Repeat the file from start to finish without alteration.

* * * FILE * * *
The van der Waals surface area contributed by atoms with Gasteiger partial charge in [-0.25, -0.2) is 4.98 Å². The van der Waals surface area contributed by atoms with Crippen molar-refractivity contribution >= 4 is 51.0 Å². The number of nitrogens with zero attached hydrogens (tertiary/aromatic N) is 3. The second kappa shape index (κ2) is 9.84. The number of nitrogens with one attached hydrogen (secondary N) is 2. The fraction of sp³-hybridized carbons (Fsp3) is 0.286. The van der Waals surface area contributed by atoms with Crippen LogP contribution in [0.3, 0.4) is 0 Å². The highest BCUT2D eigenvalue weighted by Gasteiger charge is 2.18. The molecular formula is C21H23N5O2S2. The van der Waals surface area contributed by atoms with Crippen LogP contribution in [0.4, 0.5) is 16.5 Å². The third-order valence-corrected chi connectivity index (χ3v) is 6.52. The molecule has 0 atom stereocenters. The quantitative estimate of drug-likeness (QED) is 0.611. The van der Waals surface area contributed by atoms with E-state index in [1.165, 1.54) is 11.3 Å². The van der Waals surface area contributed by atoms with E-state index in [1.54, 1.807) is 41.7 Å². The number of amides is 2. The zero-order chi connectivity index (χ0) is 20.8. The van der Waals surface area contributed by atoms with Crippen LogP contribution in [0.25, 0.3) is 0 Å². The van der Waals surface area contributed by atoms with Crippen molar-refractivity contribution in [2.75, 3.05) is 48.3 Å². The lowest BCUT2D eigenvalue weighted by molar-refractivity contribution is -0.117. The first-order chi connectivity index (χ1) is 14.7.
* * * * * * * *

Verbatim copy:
The van der Waals surface area contributed by atoms with Gasteiger partial charge in [-0.25, -0.2) is 4.98 Å². The van der Waals surface area contributed by atoms with Crippen molar-refractivity contribution >= 4 is 51.0 Å². The number of nitrogens with zero attached hydrogens (tertiary/aromatic N) is 3. The second kappa shape index (κ2) is 9.84. The number of nitrogens with one attached hydrogen (secondary N) is 2. The fraction of sp³-hybridized carbons (Fsp3) is 0.286. The van der Waals surface area contributed by atoms with Crippen LogP contribution in [0.3, 0.4) is 0 Å². The highest BCUT2D eigenvalue weighted by Gasteiger charge is 2.18. The molecular formula is C21H23N5O2S2. The van der Waals surface area contributed by atoms with Crippen LogP contribution in [0.4, 0.5) is 16.5 Å². The third-order valence-corrected chi connectivity index (χ3v) is 6.52. The molecule has 0 atom stereocenters. The quantitative estimate of drug-likeness (QED) is 0.611. The van der Waals surface area contributed by atoms with E-state index in [1.165, 1.54) is 11.3 Å². The van der Waals surface area contributed by atoms with E-state index in [1.54, 1.807) is 41.7 Å². The number of amides is 2. The zero-order chi connectivity index (χ0) is 20.8. The van der Waals surface area contributed by atoms with Crippen LogP contribution in [0.25, 0.3) is 0 Å². The van der Waals surface area contributed by atoms with Crippen molar-refractivity contribution in [2.75, 3.05) is 48.3 Å². The lowest BCUT2D eigenvalue weighted by molar-refractivity contribution is -0.117. The first-order chi connectivity index (χ1) is 14.7.